Review: Keith David almost saves ‘Savage Dog’

British martial arts phenom Scott Adkins stars in writer-director Jesse V. Johnson’s low-budget action film “Savage Dog,” but it’s character actor Keith David who makes this routine sock-’em-up feel like something special. Although he’s only on-screen for a few scenes, David’s deep, velvety voice is heard throughout the film as the narrator, giving a plain picture a fancy frame.

Set in an Indochinese prison in 1959, “Savage Dog” has Adkins playing former IRA soldier Martin Tillman, who competes in bare-knuckle boxing matches for the entertainment of European and Asian gamblers. An American expat named Valentine (David) helps Tillman find his conscience, turning him against a cruel former Nazi named Steiner (Vladimir Kulich) and his best goon, Rastignac (played by Chilean martial artist Marko Zaror).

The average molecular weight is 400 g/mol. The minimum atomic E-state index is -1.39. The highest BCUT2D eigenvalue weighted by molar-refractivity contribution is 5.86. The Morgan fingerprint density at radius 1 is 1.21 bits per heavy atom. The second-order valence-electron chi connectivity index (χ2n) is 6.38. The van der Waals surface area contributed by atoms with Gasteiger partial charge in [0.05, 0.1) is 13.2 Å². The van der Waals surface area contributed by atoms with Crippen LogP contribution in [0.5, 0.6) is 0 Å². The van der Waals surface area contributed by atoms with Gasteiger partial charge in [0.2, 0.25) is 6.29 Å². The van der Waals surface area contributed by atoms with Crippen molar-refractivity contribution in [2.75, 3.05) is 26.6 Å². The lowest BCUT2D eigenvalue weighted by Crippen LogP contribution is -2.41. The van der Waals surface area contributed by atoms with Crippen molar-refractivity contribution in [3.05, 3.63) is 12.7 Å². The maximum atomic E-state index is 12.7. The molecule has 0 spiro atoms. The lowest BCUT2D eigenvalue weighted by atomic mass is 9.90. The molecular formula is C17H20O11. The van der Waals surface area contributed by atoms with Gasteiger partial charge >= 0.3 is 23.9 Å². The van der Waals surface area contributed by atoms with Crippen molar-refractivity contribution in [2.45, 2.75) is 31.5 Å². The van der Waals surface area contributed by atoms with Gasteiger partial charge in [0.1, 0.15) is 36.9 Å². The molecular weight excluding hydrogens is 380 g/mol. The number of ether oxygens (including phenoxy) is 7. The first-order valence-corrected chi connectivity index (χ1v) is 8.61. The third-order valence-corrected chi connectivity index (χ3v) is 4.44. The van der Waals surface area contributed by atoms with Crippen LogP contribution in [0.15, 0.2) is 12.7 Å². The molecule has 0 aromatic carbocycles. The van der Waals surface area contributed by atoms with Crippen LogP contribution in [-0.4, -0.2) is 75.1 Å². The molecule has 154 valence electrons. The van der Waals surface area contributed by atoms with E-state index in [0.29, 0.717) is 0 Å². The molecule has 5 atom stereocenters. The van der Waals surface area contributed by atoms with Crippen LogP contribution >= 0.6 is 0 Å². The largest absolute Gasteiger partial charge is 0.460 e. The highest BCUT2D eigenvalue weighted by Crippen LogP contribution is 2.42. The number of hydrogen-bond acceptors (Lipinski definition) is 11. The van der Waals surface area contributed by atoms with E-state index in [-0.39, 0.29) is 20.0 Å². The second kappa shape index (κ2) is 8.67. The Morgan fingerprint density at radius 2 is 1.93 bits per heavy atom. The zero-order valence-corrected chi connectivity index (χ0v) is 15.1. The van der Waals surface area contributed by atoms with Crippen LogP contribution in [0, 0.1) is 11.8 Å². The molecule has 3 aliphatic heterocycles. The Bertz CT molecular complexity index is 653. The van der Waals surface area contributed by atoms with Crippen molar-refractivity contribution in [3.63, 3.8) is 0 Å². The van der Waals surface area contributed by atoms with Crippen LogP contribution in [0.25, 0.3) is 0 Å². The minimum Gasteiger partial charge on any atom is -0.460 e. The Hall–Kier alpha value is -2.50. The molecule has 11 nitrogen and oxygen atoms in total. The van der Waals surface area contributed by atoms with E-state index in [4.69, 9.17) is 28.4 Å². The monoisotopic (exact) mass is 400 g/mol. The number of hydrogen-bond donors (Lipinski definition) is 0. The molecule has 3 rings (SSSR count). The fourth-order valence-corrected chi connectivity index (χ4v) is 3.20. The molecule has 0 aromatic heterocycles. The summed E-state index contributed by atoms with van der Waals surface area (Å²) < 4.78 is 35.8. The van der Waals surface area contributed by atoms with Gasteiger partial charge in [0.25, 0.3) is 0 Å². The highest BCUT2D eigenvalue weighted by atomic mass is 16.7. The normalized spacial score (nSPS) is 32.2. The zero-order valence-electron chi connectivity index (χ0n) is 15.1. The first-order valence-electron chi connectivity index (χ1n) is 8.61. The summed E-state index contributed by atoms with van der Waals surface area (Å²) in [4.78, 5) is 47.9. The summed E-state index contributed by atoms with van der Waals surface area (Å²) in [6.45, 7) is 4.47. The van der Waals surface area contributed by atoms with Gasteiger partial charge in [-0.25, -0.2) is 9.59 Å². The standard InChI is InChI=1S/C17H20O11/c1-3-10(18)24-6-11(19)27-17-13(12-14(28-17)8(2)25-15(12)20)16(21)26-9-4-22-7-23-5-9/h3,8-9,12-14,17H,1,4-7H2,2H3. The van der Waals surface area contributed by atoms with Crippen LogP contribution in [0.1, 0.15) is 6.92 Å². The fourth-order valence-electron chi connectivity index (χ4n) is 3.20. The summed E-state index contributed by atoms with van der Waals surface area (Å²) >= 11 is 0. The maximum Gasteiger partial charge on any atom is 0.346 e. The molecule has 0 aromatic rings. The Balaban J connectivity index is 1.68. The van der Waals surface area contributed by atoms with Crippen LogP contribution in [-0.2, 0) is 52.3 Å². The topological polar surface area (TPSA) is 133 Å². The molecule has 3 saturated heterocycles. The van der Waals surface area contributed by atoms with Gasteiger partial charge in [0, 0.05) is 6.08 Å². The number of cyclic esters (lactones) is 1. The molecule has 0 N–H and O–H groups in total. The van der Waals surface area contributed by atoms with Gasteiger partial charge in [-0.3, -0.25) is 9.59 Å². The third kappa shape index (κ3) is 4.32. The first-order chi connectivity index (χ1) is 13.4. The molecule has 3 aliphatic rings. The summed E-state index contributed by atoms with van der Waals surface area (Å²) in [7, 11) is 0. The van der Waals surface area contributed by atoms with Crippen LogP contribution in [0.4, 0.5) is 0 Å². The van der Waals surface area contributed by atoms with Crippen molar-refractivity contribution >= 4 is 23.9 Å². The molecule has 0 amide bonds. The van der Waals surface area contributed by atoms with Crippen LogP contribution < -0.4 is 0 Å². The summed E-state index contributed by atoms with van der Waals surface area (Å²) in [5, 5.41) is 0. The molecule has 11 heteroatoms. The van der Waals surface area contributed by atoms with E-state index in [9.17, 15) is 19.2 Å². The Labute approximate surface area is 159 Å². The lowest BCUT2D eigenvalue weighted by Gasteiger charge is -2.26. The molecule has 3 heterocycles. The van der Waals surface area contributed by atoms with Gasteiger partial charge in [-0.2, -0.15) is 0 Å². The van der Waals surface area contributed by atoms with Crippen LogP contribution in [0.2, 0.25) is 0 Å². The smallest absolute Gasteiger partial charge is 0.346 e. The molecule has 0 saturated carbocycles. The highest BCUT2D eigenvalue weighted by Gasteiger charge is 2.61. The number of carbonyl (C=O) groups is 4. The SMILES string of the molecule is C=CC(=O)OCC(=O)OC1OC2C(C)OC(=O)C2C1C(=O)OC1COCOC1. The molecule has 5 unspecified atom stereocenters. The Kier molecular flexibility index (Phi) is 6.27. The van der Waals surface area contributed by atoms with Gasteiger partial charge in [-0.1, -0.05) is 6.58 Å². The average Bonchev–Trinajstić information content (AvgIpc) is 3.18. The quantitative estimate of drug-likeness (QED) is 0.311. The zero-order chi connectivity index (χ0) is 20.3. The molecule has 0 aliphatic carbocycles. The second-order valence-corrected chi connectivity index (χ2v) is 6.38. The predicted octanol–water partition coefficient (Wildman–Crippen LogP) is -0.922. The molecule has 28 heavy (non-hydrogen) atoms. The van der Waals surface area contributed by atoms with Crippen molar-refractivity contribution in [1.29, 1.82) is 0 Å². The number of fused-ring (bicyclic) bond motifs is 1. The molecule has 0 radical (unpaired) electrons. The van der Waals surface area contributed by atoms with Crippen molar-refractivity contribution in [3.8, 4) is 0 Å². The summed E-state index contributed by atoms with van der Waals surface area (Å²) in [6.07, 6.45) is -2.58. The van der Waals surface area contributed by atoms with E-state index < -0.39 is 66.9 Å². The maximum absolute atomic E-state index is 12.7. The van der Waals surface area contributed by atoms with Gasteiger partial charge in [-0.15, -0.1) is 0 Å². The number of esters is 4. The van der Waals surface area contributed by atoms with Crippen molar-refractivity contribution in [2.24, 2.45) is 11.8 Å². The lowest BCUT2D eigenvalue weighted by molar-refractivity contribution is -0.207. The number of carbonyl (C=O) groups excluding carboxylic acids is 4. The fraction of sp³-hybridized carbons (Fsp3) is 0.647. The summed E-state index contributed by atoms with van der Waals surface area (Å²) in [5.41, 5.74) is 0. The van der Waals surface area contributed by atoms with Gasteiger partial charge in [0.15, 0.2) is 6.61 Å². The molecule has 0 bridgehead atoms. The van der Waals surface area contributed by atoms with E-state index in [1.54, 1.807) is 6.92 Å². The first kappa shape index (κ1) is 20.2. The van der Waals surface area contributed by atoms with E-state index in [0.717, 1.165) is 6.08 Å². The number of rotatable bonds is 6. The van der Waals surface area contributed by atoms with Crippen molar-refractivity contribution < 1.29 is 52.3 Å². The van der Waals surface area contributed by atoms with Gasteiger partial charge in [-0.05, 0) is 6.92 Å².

Most of “Savage Dog” consists of Tillman slugging his way through one minimally set-up set piece after another, whether he’s fighting in the ring, or he’s beating up the bad guys in order to free some of his fellow cons. While Adkins isn’t the most charismatic screen presence, he’s fast and strong; mid-punching frenzy, he recalls the ’90s video-store heyday of Jean-Claude Van Damme.


There’s not enough story here but every time David pops up on the soundtrack to spout dime-novel clichés like, “Fear the hanged man, because he’s dead already,” this movie takes on the quality of classic storybook, not straight-to-video schlock.

“Savage Dog”

Rating: Not rated

Running time: 1 hour, 35 minutes

Playing: Arena Cinelounge Sunset